During Plaintiff's employment with Nirvana, several of her colleagues witnessed her taking photographs of water samples from the lab that showed contamination. According to Plaintiff's supervisor Leo Hellinger, in substance, Plaintiff said "[i]f anything happened, if I got fired or if I needed a job later, this would be an insurance policy to get back in. She said I have a relative to whom I could show this and have this place shut down." Id. During her deposition, Plaintiff indicated that she took the pictures because she "just wanted to have [them] handy" and because "[s]omeone has got to shut that place down." See Dkt. No. 38-3 at 179.

Plaintiff originally retained the Derek T. Smith Law Group on or about February 9, 2012. See Dkt. No. 71 at 7. Plaintiff argues that "their office conducted a reasonable inquiry into Plaintiff's claims, " including obtaining supporting evidence from a witness which "confirmed aspects of Plaintiff's complaint, " such as "stating that she was called a cunt, screamed at and humiliated, ' told to drink out of a hose like a dog, ' and that she had witnessed Defendant touch Plaintiff's arm and rub her." Id. Further, Plaintiff alleges that medical documentation was also obtained, which demonstrated that Plaintiff sought treatment for depression and anxiety due to sexual harassment, accompanied by a note stating that Plaintiff was advised against working at Defendant's factory due to issues she experienced. See id. at 7-8.

After the Derek T. Smith Law Group sent a claim letter to Defendants on or around February 28, 2012, which was accompanied by a draft complaint that was the basis for Plaintiff's EEOC charge and federal complaint, Plaintiff's case was referred to Phillips & Associates, PLLC, in or about March of 2012. See id. at 8. Plaintiff's case was filed with the EEOC on or about April 2, 2012 with a sworn statement from Plaintiff. Thereafter, Plaintiff's complaint was filed on March 19, 2013 with this Court. Plaintiff's complaint contained the following causes of action: (1) Title VIII hostile work environment; (2) Title VII retaliation; (3) NYSHRL discrimination; (4) NYSHRL retaliation; and (5) common law assault. See Dkt. No. 1.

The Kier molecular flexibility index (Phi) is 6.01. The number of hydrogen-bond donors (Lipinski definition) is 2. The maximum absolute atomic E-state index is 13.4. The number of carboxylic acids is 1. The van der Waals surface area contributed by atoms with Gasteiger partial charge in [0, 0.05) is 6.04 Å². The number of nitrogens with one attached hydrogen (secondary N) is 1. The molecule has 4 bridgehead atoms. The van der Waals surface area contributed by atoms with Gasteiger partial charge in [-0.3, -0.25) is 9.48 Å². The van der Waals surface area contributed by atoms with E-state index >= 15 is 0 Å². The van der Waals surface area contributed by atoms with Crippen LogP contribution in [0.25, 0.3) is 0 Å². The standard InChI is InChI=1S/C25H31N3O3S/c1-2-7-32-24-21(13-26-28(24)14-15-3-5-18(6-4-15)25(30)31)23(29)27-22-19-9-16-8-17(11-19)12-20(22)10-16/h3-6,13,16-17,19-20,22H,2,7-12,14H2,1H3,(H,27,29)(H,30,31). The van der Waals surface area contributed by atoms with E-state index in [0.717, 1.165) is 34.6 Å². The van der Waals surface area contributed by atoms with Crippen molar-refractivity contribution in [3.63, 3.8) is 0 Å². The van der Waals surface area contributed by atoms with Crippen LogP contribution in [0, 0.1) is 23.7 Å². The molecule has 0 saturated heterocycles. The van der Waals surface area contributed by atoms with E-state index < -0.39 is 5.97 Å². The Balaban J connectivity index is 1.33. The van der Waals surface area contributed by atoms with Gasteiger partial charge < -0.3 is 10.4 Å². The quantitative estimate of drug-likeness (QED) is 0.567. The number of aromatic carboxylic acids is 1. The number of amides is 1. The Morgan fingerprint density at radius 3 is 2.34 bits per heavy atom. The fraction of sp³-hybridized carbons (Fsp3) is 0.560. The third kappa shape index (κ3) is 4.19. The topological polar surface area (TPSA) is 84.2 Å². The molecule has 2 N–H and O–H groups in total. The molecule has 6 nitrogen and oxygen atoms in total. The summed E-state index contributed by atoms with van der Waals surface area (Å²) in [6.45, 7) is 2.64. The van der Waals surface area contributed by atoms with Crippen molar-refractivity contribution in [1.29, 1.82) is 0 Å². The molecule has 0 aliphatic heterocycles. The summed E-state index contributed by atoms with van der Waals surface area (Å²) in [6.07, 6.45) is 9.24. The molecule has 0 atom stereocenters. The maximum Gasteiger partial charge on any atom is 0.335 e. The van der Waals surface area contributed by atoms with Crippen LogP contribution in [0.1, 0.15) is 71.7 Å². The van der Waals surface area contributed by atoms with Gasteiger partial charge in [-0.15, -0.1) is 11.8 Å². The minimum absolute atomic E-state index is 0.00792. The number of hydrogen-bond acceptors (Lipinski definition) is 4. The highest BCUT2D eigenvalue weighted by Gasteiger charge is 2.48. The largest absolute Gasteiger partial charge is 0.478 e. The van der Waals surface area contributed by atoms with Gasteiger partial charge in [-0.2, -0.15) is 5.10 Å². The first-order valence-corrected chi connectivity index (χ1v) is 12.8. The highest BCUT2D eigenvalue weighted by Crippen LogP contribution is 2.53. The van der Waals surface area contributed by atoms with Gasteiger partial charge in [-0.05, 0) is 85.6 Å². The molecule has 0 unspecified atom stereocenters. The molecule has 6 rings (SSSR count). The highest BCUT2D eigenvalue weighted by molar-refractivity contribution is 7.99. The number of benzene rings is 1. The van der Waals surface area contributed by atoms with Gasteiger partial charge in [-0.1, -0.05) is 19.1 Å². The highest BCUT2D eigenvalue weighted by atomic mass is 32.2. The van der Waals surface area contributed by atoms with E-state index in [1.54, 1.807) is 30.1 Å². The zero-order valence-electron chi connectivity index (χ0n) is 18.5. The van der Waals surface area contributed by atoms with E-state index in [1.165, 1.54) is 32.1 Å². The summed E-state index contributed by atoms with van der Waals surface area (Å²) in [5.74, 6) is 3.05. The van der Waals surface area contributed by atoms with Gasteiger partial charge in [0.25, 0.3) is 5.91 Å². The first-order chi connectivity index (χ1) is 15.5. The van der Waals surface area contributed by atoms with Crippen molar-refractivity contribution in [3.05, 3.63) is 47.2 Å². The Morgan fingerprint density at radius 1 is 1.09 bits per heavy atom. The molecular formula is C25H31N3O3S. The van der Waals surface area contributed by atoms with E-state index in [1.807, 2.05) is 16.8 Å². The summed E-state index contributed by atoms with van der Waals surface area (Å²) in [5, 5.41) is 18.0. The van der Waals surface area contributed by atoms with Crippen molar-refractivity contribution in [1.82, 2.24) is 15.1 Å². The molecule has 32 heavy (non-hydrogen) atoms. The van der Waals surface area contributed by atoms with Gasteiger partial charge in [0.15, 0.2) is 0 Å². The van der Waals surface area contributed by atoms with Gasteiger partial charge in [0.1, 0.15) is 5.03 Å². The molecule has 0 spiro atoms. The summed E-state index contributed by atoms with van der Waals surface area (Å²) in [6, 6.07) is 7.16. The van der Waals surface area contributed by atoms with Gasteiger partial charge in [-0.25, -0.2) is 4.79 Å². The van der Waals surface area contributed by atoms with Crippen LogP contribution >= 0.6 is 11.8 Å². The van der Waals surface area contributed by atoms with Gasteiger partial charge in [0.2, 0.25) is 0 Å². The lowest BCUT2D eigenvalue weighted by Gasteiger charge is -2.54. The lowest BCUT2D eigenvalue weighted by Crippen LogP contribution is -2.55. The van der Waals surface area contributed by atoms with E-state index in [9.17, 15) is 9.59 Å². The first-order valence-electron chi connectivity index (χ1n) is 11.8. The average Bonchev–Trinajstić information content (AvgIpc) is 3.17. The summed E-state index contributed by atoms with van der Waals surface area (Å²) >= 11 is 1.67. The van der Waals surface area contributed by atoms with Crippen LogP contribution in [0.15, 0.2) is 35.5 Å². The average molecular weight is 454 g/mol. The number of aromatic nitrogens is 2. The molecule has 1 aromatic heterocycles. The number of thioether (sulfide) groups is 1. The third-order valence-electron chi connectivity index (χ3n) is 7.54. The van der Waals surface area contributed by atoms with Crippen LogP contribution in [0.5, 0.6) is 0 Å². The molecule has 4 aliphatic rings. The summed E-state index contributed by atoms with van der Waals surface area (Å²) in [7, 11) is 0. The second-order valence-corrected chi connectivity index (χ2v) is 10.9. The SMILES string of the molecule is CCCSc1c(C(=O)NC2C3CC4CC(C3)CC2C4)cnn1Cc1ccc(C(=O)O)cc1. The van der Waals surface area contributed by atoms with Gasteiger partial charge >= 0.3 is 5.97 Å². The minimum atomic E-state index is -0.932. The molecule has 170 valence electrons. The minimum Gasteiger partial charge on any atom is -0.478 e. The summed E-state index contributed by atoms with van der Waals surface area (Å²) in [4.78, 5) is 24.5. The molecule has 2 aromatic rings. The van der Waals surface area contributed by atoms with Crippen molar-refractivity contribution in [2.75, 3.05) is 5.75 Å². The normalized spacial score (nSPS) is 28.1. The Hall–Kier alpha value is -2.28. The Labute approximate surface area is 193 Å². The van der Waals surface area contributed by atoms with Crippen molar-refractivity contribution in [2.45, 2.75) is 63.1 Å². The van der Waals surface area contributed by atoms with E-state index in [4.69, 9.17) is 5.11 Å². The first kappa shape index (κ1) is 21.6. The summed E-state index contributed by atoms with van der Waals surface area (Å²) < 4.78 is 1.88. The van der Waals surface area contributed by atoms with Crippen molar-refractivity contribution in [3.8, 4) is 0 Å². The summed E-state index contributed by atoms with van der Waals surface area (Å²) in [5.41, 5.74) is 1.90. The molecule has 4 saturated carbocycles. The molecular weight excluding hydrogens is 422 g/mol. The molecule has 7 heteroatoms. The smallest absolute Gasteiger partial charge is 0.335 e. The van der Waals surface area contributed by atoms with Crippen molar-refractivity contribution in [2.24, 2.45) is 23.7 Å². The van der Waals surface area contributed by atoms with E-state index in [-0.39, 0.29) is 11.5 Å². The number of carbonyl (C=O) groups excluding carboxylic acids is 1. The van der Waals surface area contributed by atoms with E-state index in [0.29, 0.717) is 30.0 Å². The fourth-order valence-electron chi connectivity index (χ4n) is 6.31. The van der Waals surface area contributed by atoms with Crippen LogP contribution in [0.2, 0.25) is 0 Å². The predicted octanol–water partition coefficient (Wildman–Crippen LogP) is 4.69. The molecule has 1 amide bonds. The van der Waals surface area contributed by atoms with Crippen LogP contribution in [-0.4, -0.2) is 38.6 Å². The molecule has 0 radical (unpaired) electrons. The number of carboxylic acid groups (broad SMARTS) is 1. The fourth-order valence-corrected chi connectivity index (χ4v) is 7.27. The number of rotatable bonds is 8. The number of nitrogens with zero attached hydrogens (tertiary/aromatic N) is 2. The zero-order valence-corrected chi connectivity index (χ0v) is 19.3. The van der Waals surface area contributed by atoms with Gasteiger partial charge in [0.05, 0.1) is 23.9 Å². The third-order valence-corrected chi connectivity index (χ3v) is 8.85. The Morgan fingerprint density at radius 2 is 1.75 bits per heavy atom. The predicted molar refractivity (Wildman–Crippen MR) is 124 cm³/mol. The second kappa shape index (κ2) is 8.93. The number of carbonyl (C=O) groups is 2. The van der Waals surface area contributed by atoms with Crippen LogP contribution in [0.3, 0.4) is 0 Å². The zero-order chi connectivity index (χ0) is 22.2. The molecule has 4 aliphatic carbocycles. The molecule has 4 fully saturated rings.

On February 15, 2014, Defendants filed motions for summary judgment. In a September 16, 2014 Memorandum-Decision and Order, this Court granted Defendants' motions for summary judgment as to each of Plaintiff's causes of action. Specifically, with respect to Plaintiff's hostile work environment claims, the Court found as follows:

Even if this action did not warrant dismissal under the exception in Jeffreys, the undisputed facts clearly show that Plaintiff has failed to produce sufficient evidence to demonstrate that the workplace was "permeated with discriminatory intimidation, ridicule, and insult, that [was] sufficiently severe or pervasive to alter the conditions of [Plaintiff's] employment and create an abusive working environment.'" Gorzynski, 596 F.3d at 102 (quotation omitted). Even if the Court were to find that the environment was objectively hostile and abusive, which it does not, the evidence also makes clear that Plaintiff did not subjectively perceive the environment to be abusive. See id. (citation omitted); Meritor Savings Bank, FSB v. Vinson, 477 U.S. 57, 68 (1986) (indicating that the plaintiff's behavior may be considered in evaluating whether the conduct was unwelcome). Plaintiff has made only conclusory allegations, regarding sporadic incidents, many of which were not abusive and cannot be said to have occurred because of Plaintiff's sex.